Question 11: The Aggrieved Ambassadors
In October 2017, the United States expelled 15 Cuban diplomats in retaliation for what?
Havana Syndrome, aka "sonic weapons". Some American diplomats in Cuba, and also now in other US embassies around the world, believe they were attacked using some sort of "sonic weapon". The only thing wrong with this identification of the phenomenon made by the US government is that nothing in it is real. As Cuban scientists called it immediately, the symptoms experienced by some sufferers are textbook examples of those associated with acute stress brought on by some triggering event, possibly one of their colleagues complaining of pain and ringing from an ear infection, combined with the noise of unfamiliar insects outside. No Cubans working in the same houses and offices were affected.
Question 12: The Passionate Worshipers
When this alleged religious miracle took place in Egypt in 1968, 15 people were trampled to death by crowds trying to see it. What was this event?
Our Lady of Zeitoun. For three years, the luminous figure of the Virgin Mary was seen atop a Coptic church in Cairo at night, drawing crowds that sometimes reached tens of thousands. Fortunately, a proper academic was on hand from a local university, Dr. Cynthia Nelson, who studied the phenomenon in detail, and found nothing more than reflected lights and a crowd caught up in the excitement of the moment.
Question 13: The Funky Beverage
This fad beverage claims to be a superfood, but in a typical 2-ounce shot you get only 15% of the recommended daily allowance of Vitamin C. What is it?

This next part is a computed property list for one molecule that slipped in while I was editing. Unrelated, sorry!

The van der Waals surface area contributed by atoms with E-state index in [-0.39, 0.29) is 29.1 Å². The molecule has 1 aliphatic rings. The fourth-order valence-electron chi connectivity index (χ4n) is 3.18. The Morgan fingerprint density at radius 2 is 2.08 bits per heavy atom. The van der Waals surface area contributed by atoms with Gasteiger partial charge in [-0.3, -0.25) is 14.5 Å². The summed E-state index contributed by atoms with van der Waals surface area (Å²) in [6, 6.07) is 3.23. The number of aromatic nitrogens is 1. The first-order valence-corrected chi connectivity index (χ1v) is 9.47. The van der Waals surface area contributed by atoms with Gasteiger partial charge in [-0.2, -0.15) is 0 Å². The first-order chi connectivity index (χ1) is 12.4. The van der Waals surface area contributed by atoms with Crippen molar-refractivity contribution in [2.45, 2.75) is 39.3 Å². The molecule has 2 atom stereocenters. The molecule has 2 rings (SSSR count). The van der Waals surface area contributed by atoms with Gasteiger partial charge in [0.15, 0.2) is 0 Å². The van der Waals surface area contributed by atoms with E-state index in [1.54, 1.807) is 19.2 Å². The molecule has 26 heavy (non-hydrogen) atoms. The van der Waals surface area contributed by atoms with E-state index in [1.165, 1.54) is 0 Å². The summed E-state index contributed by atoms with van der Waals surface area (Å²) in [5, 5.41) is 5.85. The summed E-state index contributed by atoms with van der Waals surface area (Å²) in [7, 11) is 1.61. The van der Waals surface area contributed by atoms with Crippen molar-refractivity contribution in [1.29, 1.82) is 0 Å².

Wheatgrass juice. It's been a fad for nearly twenty years, even though it's absolutely disgusting, overpriced, and provides virtually zero of the benefits that are claimed for it. Far from a superfood, it has no significant nutritional or caloric value — which is why humans don't eat grass — and essentially no vitamins or minerals, except that measly 15% of your Vitamin C and 20% of iron. For all the rest of the vitamins on its nutritional information chart? Zeros, all the way down.
Question 14: The Violated Scientist
When this famous researcher died, government investigators entered his home and reported:
Who was he?
Nikola Tesla. His name has been hijacked and co-opted more than any other scientist by the promoters of woo and pseudoscience, largely based on the wild claims he made in his later years that had no foundation to them. One of these misuses of his name asserts that he created free wireless energy, but the government suppresses it; in fact, he tried to experiment with wireless transmission of energy, however it would still have had to be generated somewhere. We now know his ideas were generally sound but hopelessly inefficient.
Question 15: The Reclusive Cryptid
In the 1990s a pair of British cryptozoologists began a 15-year search in Sumatra for this cryptid, including taking plaster footprint casts. What is it?
Orang pendek. For a long time, a subculture of cryptozoologists have believed in an unknown species of ape in Sumatra, something of a cross between an orangutan and a gibbon. There are no known photos and no known evidence for its existence, and most reports of sightings are generally believed to be of either — wait for it — orangutans or gibbons.
So how did you do? If you got all 15, you are a Skeptoid superstar. If you got 10 or more, you have my respect and I tip my glass to you. And if you got fewer than 10, then you are my next most favorite kind of listener, because it means you've got plenty of podcasts to catch up on, and I'll be seeing you in your podcast player many more times!